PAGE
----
Healing power of sound

Vocal therapy releases tension, stress

The living room is throbbing with sound waves from a large singing bowl.

It’s like the sound made when rubbing your fingers over the rim of crystal glasses – only much louder and much more intense, to the point you feel it in your body.

Five people, sitting in a chair, on a couch and on the floor, are chanting various syllables, for several minutes at a time before switching to a new syllable. They pick different pitches and chant for different lengths of time.

“Ohm.” “Ooh.” “Uh.” “Ah.” “Ah-Eeh.”

They switch to phrases.

“I am love.” “You are love.” “We are love.”

This is Sound Pod, a form of meditation and energy healing that participants say can bring inner peace and even physical healing. It’s been popular on the coasts for several years. Now, it’s hit Lawrence.

Sound healing

Becky Clark, a 1997 graduate of Kansas University’s music therapy program and activity director for the women’s prison in Topeka, has been dabbling in sound therapy for several years.

She’s offered individual sessions of sound therapy, which involves using singing bowls, tuning forks and other instruments to vibrate specific parts of the body. It’s meant to balance energy in the body and release “chi” energy, something some believe creates a feeling of overall well-being.

She says a client of hers claims to have been cured of a heart arrhythmia after a session.

The Sound Pod meetings are an outgrowth of her sound work with individuals. She started leading the meetings in September at her house in Topeka, on the second Monday of the month, and in November at a participant’s house in Lawrence, on the second Thursday of the month.

“It creates a deeper awareness of their bodies and the world around them,” Clark says. “It will bring a peace they didn’t have when they came. It’s definitely a meditative experience.”

Good vibrations

In addition to the vowel-syllable chanting, a typical 90-minute session involves “grounding exercises,” such as deep breathing and making random exhale noises to get rid of stresses of the day; chanting in other languages; and hearing Clark provide a “sound journey” with meditative words, singing and a beating drum.

Clark stresses that a beautiful singing voice is not required for the sessions.

The philosophy behind the experience, Clark says, is vibrating the body through hearing and making sounds that create positive energy, which raises awareness of self and the outside world. Because it’s a form of meditation, she says, it also helps “center” participants and makes them feel better physically, mentally, emotionally and spiritually.

Becky Clark, a 1997 graduate of Kansas University's music therapy program and activity director for the women's prison in Topeka, plays a singing bowl before a recent sound therapy session. She leads a Sound Pod once a month in Lawrence.

“The overall goal is to raise our vibration – our individual and group vibration – in a way that will enhance our journey on the earth,” she says.

Brian Fife, who participated in a Sound Pod meeting this week in Lawrence, says he felt “lighter” from the experience.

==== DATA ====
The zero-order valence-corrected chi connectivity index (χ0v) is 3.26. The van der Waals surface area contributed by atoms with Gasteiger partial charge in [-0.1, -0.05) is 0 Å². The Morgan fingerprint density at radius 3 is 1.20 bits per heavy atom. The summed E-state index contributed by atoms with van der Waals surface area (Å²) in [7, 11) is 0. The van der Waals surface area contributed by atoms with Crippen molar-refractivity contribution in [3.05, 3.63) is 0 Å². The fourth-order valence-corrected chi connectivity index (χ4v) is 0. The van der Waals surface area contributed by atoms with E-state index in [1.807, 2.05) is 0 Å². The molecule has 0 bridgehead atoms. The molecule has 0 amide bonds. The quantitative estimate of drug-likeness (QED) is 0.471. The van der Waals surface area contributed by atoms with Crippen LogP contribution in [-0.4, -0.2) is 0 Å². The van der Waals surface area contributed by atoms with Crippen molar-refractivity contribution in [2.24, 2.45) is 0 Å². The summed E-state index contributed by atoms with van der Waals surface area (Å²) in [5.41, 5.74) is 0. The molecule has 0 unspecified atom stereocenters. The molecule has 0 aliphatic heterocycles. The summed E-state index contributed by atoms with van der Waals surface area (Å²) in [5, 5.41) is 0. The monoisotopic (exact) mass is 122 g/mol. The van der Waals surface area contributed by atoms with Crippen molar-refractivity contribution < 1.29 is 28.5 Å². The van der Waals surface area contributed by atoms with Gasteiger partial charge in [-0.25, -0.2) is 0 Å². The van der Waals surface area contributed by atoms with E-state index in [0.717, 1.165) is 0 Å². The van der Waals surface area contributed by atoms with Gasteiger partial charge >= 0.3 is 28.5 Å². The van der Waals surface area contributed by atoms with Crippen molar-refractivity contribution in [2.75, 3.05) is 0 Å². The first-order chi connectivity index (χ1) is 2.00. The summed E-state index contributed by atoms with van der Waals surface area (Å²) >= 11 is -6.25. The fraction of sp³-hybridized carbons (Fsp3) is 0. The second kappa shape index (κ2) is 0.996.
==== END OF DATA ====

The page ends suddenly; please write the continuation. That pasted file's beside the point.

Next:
“For me, I know I have (stress) issues,” he says. “This is one way to work through them. Grounding at the beginning is a way of admitting to yourself the issues you have and leaving them at the door. Sound therapy is a way of imagining you’re living without those issues.”

Fife says he meditates on a regular basis by himself, but doing it as a group alters the experience.

“It’s good to have as many tools as you possibly can,” he says. “Why limit yourself?”

Tension release

Not everyone subscribes to the belief of using positive energy to heal, or that energy from the earth and heavens is tied to physical well-being.

But the principles of using sound as a therapy tool actually are rooted in scientifically tested theories, says Alicia Ann Clair, director of the music therapy department at KU.

She notes that Sound Pod is not music therapy. Music therapy is generally ordered after a referral from a doctor, has specific health goals in mind and has results that can be measured. An example is playing music to help a stroke victim recover his or her even walking gait.

Still, she says, vocalizing does have its benefits.

“With what (Clark) is doing, she’s providing a way for people to have some emotional expression and release,” Clair says. “It’s no different than if you learn to play the piano, and when you sit down at the keyboard and feel very satisfied, calm and very aesthetically pleased.”

Deep breathing required by singers helps oxygenate the body, Clair says, and the vocalization process helps release tension.

“I think what Becky does, even if you don’t believe in that energy business or the orientation she’s talking about, can provide a release of emotions that can be very helpful,” Clair says.

Clark says she hopes the Sound Pod experience catches on in Lawrence. She says she can tell a difference in the way she feels every time she participates.

“I always get really warm because I stir up this energy,” she says. “I feel this energetic, expanded feeling in my body. I can get centered if I’m scattered with the things of the day.”

She says Neil Diamond’s “Song Sung Blue” says it best – that singing the blues lets you release them from your body.

“They sing about their sorrows, and they feel better,” she says. “It gives them a way to feel their emotions.”